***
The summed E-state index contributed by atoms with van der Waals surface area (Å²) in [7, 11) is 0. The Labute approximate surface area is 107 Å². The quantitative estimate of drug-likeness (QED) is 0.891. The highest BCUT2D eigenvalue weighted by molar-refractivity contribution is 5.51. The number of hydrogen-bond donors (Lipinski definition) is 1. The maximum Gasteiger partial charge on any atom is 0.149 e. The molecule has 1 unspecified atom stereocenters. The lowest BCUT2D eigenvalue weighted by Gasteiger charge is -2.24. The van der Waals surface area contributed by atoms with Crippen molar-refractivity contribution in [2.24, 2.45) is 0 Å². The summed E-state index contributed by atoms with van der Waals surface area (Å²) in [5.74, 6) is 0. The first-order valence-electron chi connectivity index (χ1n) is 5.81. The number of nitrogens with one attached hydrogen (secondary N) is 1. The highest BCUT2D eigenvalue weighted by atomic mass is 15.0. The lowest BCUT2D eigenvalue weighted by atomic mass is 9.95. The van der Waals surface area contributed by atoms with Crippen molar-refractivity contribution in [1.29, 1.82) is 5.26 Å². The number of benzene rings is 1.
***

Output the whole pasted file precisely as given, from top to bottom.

The summed E-state index contributed by atoms with van der Waals surface area (Å²) in [7, 11) is 0. The Labute approximate surface area is 107 Å². The quantitative estimate of drug-likeness (QED) is 0.891. The highest BCUT2D eigenvalue weighted by molar-refractivity contribution is 5.51. The number of hydrogen-bond donors (Lipinski definition) is 1. The maximum Gasteiger partial charge on any atom is 0.149 e. The molecule has 1 unspecified atom stereocenters. The lowest BCUT2D eigenvalue weighted by Gasteiger charge is -2.24. The van der Waals surface area contributed by atoms with Crippen molar-refractivity contribution in [2.24, 2.45) is 0 Å². The summed E-state index contributed by atoms with van der Waals surface area (Å²) in [5.74, 6) is 0. The first-order valence-electron chi connectivity index (χ1n) is 5.81. The number of nitrogens with one attached hydrogen (secondary N) is 1. The highest BCUT2D eigenvalue weighted by atomic mass is 15.0. The lowest BCUT2D eigenvalue weighted by atomic mass is 9.95. The van der Waals surface area contributed by atoms with Crippen molar-refractivity contribution in [1.29, 1.82) is 5.26 Å². The number of benzene rings is 1.